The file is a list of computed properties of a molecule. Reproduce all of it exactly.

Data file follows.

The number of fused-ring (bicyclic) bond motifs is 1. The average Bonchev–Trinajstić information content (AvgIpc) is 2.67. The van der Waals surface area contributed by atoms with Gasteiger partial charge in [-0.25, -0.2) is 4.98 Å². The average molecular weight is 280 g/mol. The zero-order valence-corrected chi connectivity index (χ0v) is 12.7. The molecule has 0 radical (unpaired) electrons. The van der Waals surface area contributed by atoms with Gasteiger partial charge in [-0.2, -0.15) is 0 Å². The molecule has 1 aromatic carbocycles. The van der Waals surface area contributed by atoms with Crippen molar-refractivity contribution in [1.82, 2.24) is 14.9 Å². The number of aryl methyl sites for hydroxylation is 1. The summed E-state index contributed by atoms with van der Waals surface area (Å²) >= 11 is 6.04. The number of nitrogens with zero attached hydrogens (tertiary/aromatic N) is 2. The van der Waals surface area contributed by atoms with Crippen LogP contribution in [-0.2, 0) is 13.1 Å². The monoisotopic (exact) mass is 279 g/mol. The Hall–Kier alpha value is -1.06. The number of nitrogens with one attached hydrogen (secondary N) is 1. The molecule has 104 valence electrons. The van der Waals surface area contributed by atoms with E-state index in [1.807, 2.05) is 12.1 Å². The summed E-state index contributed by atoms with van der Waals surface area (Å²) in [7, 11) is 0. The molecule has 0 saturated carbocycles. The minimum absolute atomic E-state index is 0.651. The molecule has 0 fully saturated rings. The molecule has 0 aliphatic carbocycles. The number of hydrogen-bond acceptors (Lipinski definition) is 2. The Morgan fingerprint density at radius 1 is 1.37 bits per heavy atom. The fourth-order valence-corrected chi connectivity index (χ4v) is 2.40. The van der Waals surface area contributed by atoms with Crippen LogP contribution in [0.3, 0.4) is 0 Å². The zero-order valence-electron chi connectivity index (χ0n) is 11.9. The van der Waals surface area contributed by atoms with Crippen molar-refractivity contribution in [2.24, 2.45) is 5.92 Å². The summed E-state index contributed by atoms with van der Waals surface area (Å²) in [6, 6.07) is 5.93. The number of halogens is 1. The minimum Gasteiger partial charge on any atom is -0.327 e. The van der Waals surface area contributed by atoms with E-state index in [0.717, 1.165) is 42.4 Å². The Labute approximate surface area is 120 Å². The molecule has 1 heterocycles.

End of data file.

The number of fused-ring (bicyclic) bond motifs is 1. The average Bonchev–Trinajstić information content (AvgIpc) is 2.67. The van der Waals surface area contributed by atoms with Gasteiger partial charge in [-0.25, -0.2) is 4.98 Å². The average molecular weight is 280 g/mol. The zero-order valence-corrected chi connectivity index (χ0v) is 12.7. The molecule has 0 radical (unpaired) electrons. The van der Waals surface area contributed by atoms with Gasteiger partial charge in [-0.2, -0.15) is 0 Å². The molecule has 1 aromatic carbocycles. The van der Waals surface area contributed by atoms with Crippen molar-refractivity contribution in [1.82, 2.24) is 14.9 Å². The number of aryl methyl sites for hydroxylation is 1. The summed E-state index contributed by atoms with van der Waals surface area (Å²) >= 11 is 6.04. The number of nitrogens with zero attached hydrogens (tertiary/aromatic N) is 2. The van der Waals surface area contributed by atoms with Crippen LogP contribution in [-0.2, 0) is 13.1 Å². The monoisotopic (exact) mass is 279 g/mol. The Hall–Kier alpha value is -1.06. The number of nitrogens with one attached hydrogen (secondary N) is 1. The molecule has 104 valence electrons. The van der Waals surface area contributed by atoms with E-state index in [1.807, 2.05) is 12.1 Å². The summed E-state index contributed by atoms with van der Waals surface area (Å²) in [7, 11) is 0. The molecule has 0 saturated carbocycles. The minimum absolute atomic E-state index is 0.651. The molecule has 0 fully saturated rings. The molecule has 0 aliphatic carbocycles. The number of hydrogen-bond acceptors (Lipinski definition) is 2. The Morgan fingerprint density at radius 1 is 1.37 bits per heavy atom. The fourth-order valence-corrected chi connectivity index (χ4v) is 2.40. The van der Waals surface area contributed by atoms with Crippen LogP contribution in [0.3, 0.4) is 0 Å². The zero-order valence-electron chi connectivity index (χ0n) is 11.9. The van der Waals surface area contributed by atoms with Crippen molar-refractivity contribution in [2.24, 2.45) is 5.92 Å². The summed E-state index contributed by atoms with van der Waals surface area (Å²) in [6, 6.07) is 5.93. The number of halogens is 1. The minimum Gasteiger partial charge on any atom is -0.327 e. The van der Waals surface area contributed by atoms with E-state index in [0.717, 1.165) is 42.4 Å². The Labute approximate surface area is 120 Å². The molecule has 1 heterocycles.